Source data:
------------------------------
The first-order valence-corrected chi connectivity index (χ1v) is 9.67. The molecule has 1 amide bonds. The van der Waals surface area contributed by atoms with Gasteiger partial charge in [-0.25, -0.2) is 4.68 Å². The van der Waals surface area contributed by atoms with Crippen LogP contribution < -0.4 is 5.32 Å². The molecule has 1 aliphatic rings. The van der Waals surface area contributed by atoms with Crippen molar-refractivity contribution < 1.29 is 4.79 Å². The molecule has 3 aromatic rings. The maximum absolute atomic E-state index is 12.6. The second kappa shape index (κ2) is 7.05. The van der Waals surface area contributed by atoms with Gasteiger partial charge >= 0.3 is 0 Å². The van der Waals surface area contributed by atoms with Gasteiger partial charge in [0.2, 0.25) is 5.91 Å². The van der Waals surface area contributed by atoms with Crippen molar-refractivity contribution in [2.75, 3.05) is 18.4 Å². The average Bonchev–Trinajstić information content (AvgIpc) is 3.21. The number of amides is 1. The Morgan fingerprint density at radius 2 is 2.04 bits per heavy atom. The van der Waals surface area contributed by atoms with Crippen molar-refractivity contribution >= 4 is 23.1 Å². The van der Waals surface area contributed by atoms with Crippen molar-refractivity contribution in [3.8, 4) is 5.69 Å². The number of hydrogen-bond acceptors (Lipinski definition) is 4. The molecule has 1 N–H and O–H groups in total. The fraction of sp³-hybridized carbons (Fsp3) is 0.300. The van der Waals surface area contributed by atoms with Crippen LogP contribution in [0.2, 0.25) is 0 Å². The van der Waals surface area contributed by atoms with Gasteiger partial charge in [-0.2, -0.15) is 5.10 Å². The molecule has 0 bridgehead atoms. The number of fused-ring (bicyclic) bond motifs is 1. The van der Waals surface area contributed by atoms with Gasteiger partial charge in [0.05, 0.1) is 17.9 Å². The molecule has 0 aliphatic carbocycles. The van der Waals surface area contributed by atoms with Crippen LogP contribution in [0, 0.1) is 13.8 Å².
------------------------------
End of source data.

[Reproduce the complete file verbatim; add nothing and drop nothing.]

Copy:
The first-order valence-corrected chi connectivity index (χ1v) is 9.67. The molecule has 1 amide bonds. The van der Waals surface area contributed by atoms with Gasteiger partial charge in [-0.25, -0.2) is 4.68 Å². The van der Waals surface area contributed by atoms with Crippen LogP contribution < -0.4 is 5.32 Å². The molecule has 1 aliphatic rings. The van der Waals surface area contributed by atoms with Crippen molar-refractivity contribution < 1.29 is 4.79 Å². The molecule has 3 aromatic rings. The maximum absolute atomic E-state index is 12.6. The second kappa shape index (κ2) is 7.05. The van der Waals surface area contributed by atoms with Gasteiger partial charge >= 0.3 is 0 Å². The van der Waals surface area contributed by atoms with Gasteiger partial charge in [0.2, 0.25) is 5.91 Å². The van der Waals surface area contributed by atoms with Crippen molar-refractivity contribution in [2.75, 3.05) is 18.4 Å². The average Bonchev–Trinajstić information content (AvgIpc) is 3.21. The number of amides is 1. The Morgan fingerprint density at radius 2 is 2.04 bits per heavy atom. The van der Waals surface area contributed by atoms with Crippen molar-refractivity contribution >= 4 is 23.1 Å². The van der Waals surface area contributed by atoms with Crippen molar-refractivity contribution in [3.8, 4) is 5.69 Å². The number of hydrogen-bond acceptors (Lipinski definition) is 4. The molecule has 1 N–H and O–H groups in total. The fraction of sp³-hybridized carbons (Fsp3) is 0.300. The van der Waals surface area contributed by atoms with Crippen LogP contribution in [0.2, 0.25) is 0 Å². The van der Waals surface area contributed by atoms with Gasteiger partial charge in [-0.2, -0.15) is 5.10 Å². The molecule has 0 bridgehead atoms. The number of fused-ring (bicyclic) bond motifs is 1. The van der Waals surface area contributed by atoms with Gasteiger partial charge in [0.05, 0.1) is 17.9 Å². The molecule has 0 aliphatic carbocycles. The van der Waals surface area contributed by atoms with Crippen LogP contribution in [0, 0.1) is 13.8 Å².